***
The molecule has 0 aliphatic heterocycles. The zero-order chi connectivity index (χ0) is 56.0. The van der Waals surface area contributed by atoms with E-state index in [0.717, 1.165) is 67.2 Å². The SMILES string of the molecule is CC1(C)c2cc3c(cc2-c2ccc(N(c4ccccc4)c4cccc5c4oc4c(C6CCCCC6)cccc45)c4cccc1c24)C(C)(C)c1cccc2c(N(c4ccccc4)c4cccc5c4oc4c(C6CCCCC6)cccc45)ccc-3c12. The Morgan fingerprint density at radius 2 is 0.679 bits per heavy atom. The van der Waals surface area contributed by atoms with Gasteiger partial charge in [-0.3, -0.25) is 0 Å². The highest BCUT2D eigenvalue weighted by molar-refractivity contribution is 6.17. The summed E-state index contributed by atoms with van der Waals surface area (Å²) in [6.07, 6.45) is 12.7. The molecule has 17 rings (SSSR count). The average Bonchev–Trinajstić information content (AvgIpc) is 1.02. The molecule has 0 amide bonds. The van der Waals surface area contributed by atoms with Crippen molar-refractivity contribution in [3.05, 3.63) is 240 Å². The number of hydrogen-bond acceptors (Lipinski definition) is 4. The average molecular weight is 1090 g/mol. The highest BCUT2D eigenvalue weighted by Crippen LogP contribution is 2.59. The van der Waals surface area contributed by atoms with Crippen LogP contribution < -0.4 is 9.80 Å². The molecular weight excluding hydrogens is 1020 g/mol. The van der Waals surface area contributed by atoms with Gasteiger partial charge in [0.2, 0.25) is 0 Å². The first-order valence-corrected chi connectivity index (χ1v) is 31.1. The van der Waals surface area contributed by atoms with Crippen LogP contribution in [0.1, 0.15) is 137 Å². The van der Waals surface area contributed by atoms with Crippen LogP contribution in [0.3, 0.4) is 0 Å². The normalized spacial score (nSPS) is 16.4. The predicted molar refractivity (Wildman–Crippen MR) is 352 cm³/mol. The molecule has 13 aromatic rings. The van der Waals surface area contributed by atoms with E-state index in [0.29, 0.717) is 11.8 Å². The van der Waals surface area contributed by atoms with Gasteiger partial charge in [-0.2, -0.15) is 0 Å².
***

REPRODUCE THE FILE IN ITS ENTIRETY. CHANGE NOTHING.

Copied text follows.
The molecule has 0 aliphatic heterocycles. The zero-order chi connectivity index (χ0) is 56.0. The van der Waals surface area contributed by atoms with E-state index in [0.717, 1.165) is 67.2 Å². The SMILES string of the molecule is CC1(C)c2cc3c(cc2-c2ccc(N(c4ccccc4)c4cccc5c4oc4c(C6CCCCC6)cccc45)c4cccc1c24)C(C)(C)c1cccc2c(N(c4ccccc4)c4cccc5c4oc4c(C6CCCCC6)cccc45)ccc-3c12. The Morgan fingerprint density at radius 2 is 0.679 bits per heavy atom. The van der Waals surface area contributed by atoms with Gasteiger partial charge in [-0.3, -0.25) is 0 Å². The highest BCUT2D eigenvalue weighted by molar-refractivity contribution is 6.17. The summed E-state index contributed by atoms with van der Waals surface area (Å²) in [6.07, 6.45) is 12.7. The molecule has 17 rings (SSSR count). The average Bonchev–Trinajstić information content (AvgIpc) is 1.02. The molecule has 0 amide bonds. The van der Waals surface area contributed by atoms with Crippen molar-refractivity contribution in [3.05, 3.63) is 240 Å². The number of hydrogen-bond acceptors (Lipinski definition) is 4. The average molecular weight is 1090 g/mol. The highest BCUT2D eigenvalue weighted by Crippen LogP contribution is 2.59. The van der Waals surface area contributed by atoms with Crippen LogP contribution < -0.4 is 9.80 Å². The molecular weight excluding hydrogens is 1020 g/mol. The van der Waals surface area contributed by atoms with Gasteiger partial charge in [0.2, 0.25) is 0 Å². The first-order valence-corrected chi connectivity index (χ1v) is 31.1. The van der Waals surface area contributed by atoms with Crippen LogP contribution in [0.1, 0.15) is 137 Å². The van der Waals surface area contributed by atoms with Crippen LogP contribution in [0.3, 0.4) is 0 Å². The normalized spacial score (nSPS) is 16.4. The predicted molar refractivity (Wildman–Crippen MR) is 352 cm³/mol. The molecule has 13 aromatic rings. The van der Waals surface area contributed by atoms with E-state index in [0.29, 0.717) is 11.8 Å². The van der Waals surface area contributed by atoms with Gasteiger partial charge in [-0.2, -0.15) is 0 Å².